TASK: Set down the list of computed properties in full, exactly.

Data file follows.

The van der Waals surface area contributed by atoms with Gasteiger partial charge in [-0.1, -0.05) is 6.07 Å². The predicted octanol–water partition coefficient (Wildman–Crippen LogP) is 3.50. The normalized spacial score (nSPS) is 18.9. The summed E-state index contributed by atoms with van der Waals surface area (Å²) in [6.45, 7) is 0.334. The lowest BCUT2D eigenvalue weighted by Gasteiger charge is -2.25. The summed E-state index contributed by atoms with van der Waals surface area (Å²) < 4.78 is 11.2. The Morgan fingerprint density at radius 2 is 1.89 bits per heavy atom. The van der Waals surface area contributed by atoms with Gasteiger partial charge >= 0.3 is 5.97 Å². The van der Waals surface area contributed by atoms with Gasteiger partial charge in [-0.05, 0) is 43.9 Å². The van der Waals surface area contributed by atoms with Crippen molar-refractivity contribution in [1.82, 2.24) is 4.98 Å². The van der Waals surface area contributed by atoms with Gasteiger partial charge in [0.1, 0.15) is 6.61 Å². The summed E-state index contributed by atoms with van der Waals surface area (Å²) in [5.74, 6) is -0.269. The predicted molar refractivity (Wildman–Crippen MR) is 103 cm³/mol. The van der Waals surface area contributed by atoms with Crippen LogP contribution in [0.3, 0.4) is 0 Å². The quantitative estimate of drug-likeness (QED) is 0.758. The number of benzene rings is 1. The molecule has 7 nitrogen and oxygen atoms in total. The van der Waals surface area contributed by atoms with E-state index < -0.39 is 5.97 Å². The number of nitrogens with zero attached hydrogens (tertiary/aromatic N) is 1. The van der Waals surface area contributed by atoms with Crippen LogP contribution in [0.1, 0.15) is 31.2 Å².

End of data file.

The van der Waals surface area contributed by atoms with Gasteiger partial charge in [-0.1, -0.05) is 6.07 Å². The predicted octanol–water partition coefficient (Wildman–Crippen LogP) is 3.50. The normalized spacial score (nSPS) is 18.9. The summed E-state index contributed by atoms with van der Waals surface area (Å²) in [6.45, 7) is 0.334. The lowest BCUT2D eigenvalue weighted by Gasteiger charge is -2.25. The summed E-state index contributed by atoms with van der Waals surface area (Å²) < 4.78 is 11.2. The Morgan fingerprint density at radius 2 is 1.89 bits per heavy atom. The van der Waals surface area contributed by atoms with Gasteiger partial charge >= 0.3 is 5.97 Å². The van der Waals surface area contributed by atoms with Gasteiger partial charge in [-0.05, 0) is 43.9 Å². The van der Waals surface area contributed by atoms with Crippen molar-refractivity contribution in [1.82, 2.24) is 4.98 Å². The van der Waals surface area contributed by atoms with Gasteiger partial charge in [0.1, 0.15) is 6.61 Å². The summed E-state index contributed by atoms with van der Waals surface area (Å²) in [5.74, 6) is -0.269. The predicted molar refractivity (Wildman–Crippen MR) is 103 cm³/mol. The van der Waals surface area contributed by atoms with Crippen LogP contribution in [0.3, 0.4) is 0 Å². The quantitative estimate of drug-likeness (QED) is 0.758. The number of benzene rings is 1. The molecule has 7 nitrogen and oxygen atoms in total. The van der Waals surface area contributed by atoms with E-state index < -0.39 is 5.97 Å². The number of nitrogens with zero attached hydrogens (tertiary/aromatic N) is 1. The van der Waals surface area contributed by atoms with Crippen LogP contribution in [0.1, 0.15) is 31.2 Å².